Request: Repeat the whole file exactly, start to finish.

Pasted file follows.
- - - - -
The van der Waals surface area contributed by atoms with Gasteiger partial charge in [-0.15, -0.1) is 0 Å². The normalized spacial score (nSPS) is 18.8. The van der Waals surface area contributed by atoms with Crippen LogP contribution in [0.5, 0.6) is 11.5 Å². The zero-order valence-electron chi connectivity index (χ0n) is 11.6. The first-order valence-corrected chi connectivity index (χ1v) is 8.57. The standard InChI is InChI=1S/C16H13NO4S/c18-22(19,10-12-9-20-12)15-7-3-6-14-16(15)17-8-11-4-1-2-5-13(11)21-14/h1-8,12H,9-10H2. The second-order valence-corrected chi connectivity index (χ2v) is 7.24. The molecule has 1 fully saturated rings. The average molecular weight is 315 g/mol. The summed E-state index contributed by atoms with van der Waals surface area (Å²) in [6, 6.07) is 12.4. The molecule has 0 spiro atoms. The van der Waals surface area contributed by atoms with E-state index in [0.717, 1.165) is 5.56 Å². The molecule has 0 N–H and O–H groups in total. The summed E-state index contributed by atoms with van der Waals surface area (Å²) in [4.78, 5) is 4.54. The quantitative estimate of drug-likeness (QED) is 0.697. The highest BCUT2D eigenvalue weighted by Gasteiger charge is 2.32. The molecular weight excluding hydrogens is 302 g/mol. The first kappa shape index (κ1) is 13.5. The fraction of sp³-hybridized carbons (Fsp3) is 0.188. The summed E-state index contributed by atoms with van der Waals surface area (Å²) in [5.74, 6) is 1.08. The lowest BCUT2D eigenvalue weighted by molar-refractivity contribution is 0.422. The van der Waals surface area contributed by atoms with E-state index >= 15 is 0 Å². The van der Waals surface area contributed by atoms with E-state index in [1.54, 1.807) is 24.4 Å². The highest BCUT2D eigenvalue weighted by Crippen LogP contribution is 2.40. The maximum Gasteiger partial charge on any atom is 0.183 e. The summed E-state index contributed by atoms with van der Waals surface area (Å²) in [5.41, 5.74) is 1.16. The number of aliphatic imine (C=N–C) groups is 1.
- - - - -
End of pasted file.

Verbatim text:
The van der Waals surface area contributed by atoms with Gasteiger partial charge in [-0.15, -0.1) is 0 Å². The normalized spacial score (nSPS) is 18.8. The van der Waals surface area contributed by atoms with Crippen LogP contribution in [0.5, 0.6) is 11.5 Å². The zero-order valence-electron chi connectivity index (χ0n) is 11.6. The first-order valence-corrected chi connectivity index (χ1v) is 8.57. The standard InChI is InChI=1S/C16H13NO4S/c18-22(19,10-12-9-20-12)15-7-3-6-14-16(15)17-8-11-4-1-2-5-13(11)21-14/h1-8,12H,9-10H2. The second-order valence-corrected chi connectivity index (χ2v) is 7.24. The molecule has 1 fully saturated rings. The average molecular weight is 315 g/mol. The summed E-state index contributed by atoms with van der Waals surface area (Å²) in [6, 6.07) is 12.4. The molecule has 0 spiro atoms. The van der Waals surface area contributed by atoms with E-state index in [0.717, 1.165) is 5.56 Å². The molecule has 0 N–H and O–H groups in total. The summed E-state index contributed by atoms with van der Waals surface area (Å²) in [4.78, 5) is 4.54. The quantitative estimate of drug-likeness (QED) is 0.697. The highest BCUT2D eigenvalue weighted by Gasteiger charge is 2.32. The molecular weight excluding hydrogens is 302 g/mol. The first kappa shape index (κ1) is 13.5. The fraction of sp³-hybridized carbons (Fsp3) is 0.188. The summed E-state index contributed by atoms with van der Waals surface area (Å²) in [5.74, 6) is 1.08. The lowest BCUT2D eigenvalue weighted by molar-refractivity contribution is 0.422. The van der Waals surface area contributed by atoms with E-state index >= 15 is 0 Å². The van der Waals surface area contributed by atoms with E-state index in [1.54, 1.807) is 24.4 Å². The highest BCUT2D eigenvalue weighted by Crippen LogP contribution is 2.40. The maximum Gasteiger partial charge on any atom is 0.183 e. The summed E-state index contributed by atoms with van der Waals surface area (Å²) in [5.41, 5.74) is 1.16. The number of aliphatic imine (C=N–C) groups is 1.